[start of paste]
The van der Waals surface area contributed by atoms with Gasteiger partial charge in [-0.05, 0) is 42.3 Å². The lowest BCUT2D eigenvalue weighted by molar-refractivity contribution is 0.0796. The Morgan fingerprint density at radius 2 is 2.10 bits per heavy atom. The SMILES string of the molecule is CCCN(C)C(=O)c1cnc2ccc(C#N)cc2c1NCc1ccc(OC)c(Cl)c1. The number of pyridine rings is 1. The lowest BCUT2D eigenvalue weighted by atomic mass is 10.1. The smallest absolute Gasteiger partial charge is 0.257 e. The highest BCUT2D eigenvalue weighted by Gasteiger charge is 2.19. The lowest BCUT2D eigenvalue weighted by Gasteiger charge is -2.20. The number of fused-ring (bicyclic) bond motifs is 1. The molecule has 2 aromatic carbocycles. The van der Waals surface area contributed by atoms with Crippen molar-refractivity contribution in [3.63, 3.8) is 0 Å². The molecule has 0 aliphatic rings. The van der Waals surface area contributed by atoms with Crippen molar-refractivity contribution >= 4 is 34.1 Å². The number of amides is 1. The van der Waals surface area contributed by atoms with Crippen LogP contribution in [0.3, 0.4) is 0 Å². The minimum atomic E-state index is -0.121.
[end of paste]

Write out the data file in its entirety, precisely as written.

The van der Waals surface area contributed by atoms with Gasteiger partial charge in [-0.05, 0) is 42.3 Å². The lowest BCUT2D eigenvalue weighted by molar-refractivity contribution is 0.0796. The Morgan fingerprint density at radius 2 is 2.10 bits per heavy atom. The SMILES string of the molecule is CCCN(C)C(=O)c1cnc2ccc(C#N)cc2c1NCc1ccc(OC)c(Cl)c1. The number of pyridine rings is 1. The lowest BCUT2D eigenvalue weighted by atomic mass is 10.1. The smallest absolute Gasteiger partial charge is 0.257 e. The highest BCUT2D eigenvalue weighted by Gasteiger charge is 2.19. The lowest BCUT2D eigenvalue weighted by Gasteiger charge is -2.20. The number of fused-ring (bicyclic) bond motifs is 1. The molecule has 2 aromatic carbocycles. The van der Waals surface area contributed by atoms with Crippen molar-refractivity contribution in [3.63, 3.8) is 0 Å². The molecule has 0 aliphatic rings. The van der Waals surface area contributed by atoms with Crippen molar-refractivity contribution >= 4 is 34.1 Å². The number of amides is 1. The van der Waals surface area contributed by atoms with Crippen LogP contribution in [0.3, 0.4) is 0 Å². The minimum atomic E-state index is -0.121.